I have looked for this information for a long while. I had a hard time understanding how all and any of this works as it doesn’t seem to come naturally to me at all. But there it is, freshly picked up from game developer Alexis Kennedy’s GDC talk on growing an indie studio on Youtube. A very simple formula how to know whether you are running a business or not:
- You know how much money it costs you to make what you are making.
- You know how much you will make from it.
- You know when it will be done.
Of course there is a lot more to it to run a successful business, but a lot of things seem to fit beautifully into these three questions.
I can imagine why artists notoriously have a hard time with this. When our skills aren’t fully developed yet, we have a hard time finishing a project or even just a piece at all. And even if we stick to it, we often can’t tell you when it’s done or how the quality will be. But then the art market isn’t exactly stable and predictable either. Sometimes you have a surprise success, sometimes you are surprisingly out of fashion and not in demand and it’s not entirely your own fault. Sometimes trends shift spontaneously and harshly. Sometimes you have no idea where from and when your next gig will be coming in. I’ve heard more established artists can predict an at least stable looking monthly income, so for us newbies it’s about working up to that point first.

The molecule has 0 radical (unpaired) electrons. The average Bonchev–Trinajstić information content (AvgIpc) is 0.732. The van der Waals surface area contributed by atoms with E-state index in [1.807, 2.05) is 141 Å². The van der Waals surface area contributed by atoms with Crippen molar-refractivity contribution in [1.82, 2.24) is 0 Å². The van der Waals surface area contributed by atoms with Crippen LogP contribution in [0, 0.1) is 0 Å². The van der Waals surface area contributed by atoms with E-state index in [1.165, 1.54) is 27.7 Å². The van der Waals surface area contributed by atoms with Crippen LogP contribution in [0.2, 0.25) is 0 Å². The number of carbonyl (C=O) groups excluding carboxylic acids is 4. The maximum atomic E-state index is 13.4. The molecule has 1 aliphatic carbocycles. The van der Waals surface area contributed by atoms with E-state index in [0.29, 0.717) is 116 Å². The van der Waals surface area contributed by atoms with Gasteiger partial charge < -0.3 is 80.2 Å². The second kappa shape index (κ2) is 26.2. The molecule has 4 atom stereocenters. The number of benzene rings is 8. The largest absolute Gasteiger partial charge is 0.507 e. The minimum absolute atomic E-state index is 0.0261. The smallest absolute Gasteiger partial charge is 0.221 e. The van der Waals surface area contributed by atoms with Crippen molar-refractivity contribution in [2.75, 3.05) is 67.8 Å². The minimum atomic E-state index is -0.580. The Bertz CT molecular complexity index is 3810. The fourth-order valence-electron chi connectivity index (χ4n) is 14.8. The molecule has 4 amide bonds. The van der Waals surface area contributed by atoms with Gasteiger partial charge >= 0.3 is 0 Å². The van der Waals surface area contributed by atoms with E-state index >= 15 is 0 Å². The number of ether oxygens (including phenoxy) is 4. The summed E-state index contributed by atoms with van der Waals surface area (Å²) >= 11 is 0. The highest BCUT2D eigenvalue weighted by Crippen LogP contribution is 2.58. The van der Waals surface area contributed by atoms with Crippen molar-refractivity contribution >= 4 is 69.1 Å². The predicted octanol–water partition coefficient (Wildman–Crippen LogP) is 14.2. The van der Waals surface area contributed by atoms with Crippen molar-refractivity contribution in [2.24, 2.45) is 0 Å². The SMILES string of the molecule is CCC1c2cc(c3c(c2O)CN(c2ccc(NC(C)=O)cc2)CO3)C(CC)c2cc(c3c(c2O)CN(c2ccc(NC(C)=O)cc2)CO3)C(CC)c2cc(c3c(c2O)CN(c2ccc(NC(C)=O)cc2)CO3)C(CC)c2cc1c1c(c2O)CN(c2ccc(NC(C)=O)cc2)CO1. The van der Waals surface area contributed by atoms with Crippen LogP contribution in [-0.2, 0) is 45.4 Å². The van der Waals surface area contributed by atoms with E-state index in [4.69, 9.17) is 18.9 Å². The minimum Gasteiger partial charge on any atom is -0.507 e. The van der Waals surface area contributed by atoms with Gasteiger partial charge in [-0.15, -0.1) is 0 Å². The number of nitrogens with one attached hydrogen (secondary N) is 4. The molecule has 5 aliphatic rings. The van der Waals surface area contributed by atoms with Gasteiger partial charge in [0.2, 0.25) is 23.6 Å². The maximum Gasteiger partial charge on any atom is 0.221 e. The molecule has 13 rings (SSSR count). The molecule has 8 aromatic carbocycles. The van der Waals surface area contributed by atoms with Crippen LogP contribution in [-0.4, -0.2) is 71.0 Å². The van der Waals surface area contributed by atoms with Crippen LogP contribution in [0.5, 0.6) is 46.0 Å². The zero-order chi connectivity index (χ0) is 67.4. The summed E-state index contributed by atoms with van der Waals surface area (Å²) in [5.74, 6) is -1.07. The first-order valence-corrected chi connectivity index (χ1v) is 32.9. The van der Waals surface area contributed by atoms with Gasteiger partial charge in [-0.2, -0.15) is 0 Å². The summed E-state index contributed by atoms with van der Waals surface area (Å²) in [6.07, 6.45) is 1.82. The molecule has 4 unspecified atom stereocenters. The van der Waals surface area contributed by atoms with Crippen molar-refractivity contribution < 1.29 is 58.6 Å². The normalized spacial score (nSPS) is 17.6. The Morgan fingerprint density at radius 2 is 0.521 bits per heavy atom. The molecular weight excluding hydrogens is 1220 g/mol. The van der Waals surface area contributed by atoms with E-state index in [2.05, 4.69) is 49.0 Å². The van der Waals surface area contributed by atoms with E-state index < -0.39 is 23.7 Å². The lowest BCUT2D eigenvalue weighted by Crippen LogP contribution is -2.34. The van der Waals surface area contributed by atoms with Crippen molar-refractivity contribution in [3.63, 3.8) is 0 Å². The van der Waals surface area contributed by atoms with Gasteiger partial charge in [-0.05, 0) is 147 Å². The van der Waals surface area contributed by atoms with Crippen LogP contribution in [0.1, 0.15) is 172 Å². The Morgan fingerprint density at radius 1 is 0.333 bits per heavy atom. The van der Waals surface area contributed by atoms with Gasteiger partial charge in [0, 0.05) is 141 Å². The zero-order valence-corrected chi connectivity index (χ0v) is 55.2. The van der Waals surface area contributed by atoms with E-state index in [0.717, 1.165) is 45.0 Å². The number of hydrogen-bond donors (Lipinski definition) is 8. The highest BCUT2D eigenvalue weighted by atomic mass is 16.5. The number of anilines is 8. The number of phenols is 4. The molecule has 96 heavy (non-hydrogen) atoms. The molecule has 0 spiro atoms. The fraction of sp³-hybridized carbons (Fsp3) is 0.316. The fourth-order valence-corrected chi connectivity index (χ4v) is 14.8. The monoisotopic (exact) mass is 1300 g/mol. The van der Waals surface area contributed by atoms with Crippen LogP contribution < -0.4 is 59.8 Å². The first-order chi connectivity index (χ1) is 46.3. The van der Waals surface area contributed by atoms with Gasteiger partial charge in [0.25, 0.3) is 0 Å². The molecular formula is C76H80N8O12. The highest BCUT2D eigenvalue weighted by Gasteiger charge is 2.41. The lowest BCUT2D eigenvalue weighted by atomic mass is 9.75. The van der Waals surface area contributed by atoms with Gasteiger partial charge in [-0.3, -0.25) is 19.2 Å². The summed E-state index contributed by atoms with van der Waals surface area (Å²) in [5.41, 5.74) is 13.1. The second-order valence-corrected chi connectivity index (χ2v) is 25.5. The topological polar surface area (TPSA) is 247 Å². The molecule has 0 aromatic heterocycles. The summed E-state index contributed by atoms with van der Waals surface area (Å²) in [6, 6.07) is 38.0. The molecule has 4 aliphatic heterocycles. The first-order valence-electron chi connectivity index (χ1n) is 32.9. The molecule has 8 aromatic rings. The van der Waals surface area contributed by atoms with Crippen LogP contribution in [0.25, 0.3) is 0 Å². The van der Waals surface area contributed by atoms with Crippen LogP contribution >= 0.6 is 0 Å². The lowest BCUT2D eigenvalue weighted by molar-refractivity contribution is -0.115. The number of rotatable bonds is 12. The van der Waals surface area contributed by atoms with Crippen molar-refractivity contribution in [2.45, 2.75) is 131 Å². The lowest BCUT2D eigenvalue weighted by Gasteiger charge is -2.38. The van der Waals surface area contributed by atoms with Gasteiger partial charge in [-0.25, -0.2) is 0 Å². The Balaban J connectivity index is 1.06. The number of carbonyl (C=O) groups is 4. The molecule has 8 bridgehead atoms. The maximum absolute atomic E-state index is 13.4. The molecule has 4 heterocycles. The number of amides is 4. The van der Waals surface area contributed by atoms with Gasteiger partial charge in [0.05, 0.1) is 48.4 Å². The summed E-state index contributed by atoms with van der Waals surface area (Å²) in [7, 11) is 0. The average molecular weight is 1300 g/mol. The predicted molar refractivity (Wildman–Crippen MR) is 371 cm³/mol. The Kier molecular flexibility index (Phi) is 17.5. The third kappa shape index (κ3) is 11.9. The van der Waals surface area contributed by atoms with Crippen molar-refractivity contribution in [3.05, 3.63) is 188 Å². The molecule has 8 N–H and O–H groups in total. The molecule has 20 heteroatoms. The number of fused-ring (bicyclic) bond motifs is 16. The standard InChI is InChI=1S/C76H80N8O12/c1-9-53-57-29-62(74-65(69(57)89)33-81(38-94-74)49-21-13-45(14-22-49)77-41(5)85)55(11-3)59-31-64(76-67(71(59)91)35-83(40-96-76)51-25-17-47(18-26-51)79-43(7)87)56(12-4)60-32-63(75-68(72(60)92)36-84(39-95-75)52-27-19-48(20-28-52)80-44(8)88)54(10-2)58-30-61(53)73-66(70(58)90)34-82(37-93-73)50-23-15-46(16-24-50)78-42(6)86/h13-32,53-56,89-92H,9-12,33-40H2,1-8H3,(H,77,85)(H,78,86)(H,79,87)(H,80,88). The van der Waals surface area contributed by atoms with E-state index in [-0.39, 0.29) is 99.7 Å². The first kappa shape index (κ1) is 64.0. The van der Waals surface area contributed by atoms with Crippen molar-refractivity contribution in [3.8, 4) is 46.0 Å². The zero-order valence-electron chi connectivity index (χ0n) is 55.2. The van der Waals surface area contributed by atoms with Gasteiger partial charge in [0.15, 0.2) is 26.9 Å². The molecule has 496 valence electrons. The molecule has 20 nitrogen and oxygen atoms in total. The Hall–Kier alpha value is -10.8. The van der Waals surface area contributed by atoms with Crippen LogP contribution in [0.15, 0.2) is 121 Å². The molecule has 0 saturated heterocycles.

That’s one of the pitfalls of art. You will have a long period upfront where you have to build your skills until you even are in a position to conduct business. Getting to a stage where you can confidently say how long it takes you to draw one of your typical illustrations or whatever your product is, is a huge win. And you have to be able to actually execute that no matter how you feel each day or what else comes your way. How long it takes to get there depends on the person. If it takes years, that is okay, that is just the nature of doing art.
You can have luck on the path and skip some things, but you can’t skip it all. You can also have success in art without bothering with the business side of it ever, too, but I think it would be better to at least roughly know what’s going on. You cannot rely on future luck alone.
And then you also have to establish ways on how you make money from your art. Yes, there are ample opportunities for artists, but not all of them are open to everyone and sadly there are always less open positions than artists eager to apply for the spot. If you’re doing your own thing, you’re competing with a lot of other works, too, both from living and dead colleagues.
And then you have to build it up to a state where the money is coming regularly enough and in amounts high enough to sustain yourself.
And during all of this your art may not cost you your physical or mental health or be so expensive to make that your chances of recouping the costs are too low, even if you sell.
But this for once is a clear marching path from start to finish. How exactly you get there is an individual process. Different artists value different things, have different things to offer to the world and just plainly have different life experiences that shape them and what they decide to make of it.
By these metrics I’m still a beginner and there is no shame to that. But at least I know where things are going for me now and roughly what to work on to get there. Maybe I’ll write a plan of action out loud in one of the upcoming blog posts, keep us updated on it and see what worked and what didn’t, having these business goals in mind.
Where are you going?
See you next blog post!